News

Harvard Law School Makes Online Zero-L Course Free for All U.S. Law Schools Due to Coronavirus

News

For Kennedy School Fellows, Epstein-Linked Donors Present a Moral Dilemma

News

Tenants Grapple with High Rents and Local Turnover at Asana-Owned Properties

News

In April, Theft Surged as Cambridge Residents Stayed at Home

News

The History of Harvard's Commencement, Explained

Gifts to Radcliffe Fund May Surpass 1976 Total

By Joanne L. Kenen

The Radcliffe College Fund has passed the half-way mark in its attempt to reach a 1977 fundraising goal of $500,000 and the number of alumnae contributing to the Fund also has risen, Fund officials said yesterday.

The Fund has raised $34,000 more this year than it had by March 1976, bringing this year's winter total to $312,000, Hope W. Wigglesworth '48, director of the Fund, said yesterday.

The Fund contributes the money it raises to undergraduate financial aid programs. The money also helps cover Radcliffe's operating expenses, Wigglesworth said.

Although the Harvard and Radcliffe financial aid offices merged last year, "Radcliffe alumnae still have a responsibility to provide financial aid" for Radcliffe students, she said.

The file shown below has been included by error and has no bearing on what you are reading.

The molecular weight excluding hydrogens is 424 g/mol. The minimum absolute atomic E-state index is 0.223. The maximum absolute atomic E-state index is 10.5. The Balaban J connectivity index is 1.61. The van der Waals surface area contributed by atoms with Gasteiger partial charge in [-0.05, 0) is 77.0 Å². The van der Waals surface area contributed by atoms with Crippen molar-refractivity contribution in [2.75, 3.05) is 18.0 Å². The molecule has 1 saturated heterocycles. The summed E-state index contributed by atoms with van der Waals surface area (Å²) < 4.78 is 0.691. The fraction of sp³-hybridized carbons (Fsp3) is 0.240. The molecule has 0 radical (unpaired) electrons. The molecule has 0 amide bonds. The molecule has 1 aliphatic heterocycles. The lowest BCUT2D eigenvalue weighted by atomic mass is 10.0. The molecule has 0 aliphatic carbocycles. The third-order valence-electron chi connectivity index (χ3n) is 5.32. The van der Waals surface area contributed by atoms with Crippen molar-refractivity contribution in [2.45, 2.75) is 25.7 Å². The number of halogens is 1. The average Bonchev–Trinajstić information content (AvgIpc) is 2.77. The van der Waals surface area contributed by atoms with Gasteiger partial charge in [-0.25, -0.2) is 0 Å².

Absorbed

Some alumnae are reluctant to give to the Fund since they feel that Harvard is absorbing Radcliffe, but most alumnae still believe that "Radcliffe has a purpose and will maintain itself," Susan Patterson Harding '64, co-chairman of the Radcliffe Fund Committee, said yesterday.

Women's increasingly active involvement in the professions may counteract any negative feelings about Radcliffe's "loss of identity," Harding said.

Professional women "will have money of their own and in sufficient quantities" that the Fund can tap if it retains alumnae "loyalty and support," she added.

Lack of Resources

Although Radcliffe alumnae frequently lack the economic resources of their Harvard counterparts, the Fund continued to grow even during the recession of the early '70s, Wigglesworth said.

"The amount of gift money collected by the Fund has risen steadily even though inflation means there are no great leaps in real dollar terms," Harding said. But the number of alumnae contributing to the annual drives fluctuates, she added.

A few years ago, 41 or 42 per cent of the alumnae contributed to the Fund, but the participation level dropped several percentage points during the last two years, she said.

More than 3000 alumnae have already contributed to this year's drive, 116 more than last year's March figure, and the participation level should rise by June when most of the gifts come in, Wigglesworth said.

Although increased participation is one of the Fund's goals, "major gifts are important too," Wigglesworth said

Want to keep up with breaking news? Subscribe to our email newsletter.

Tags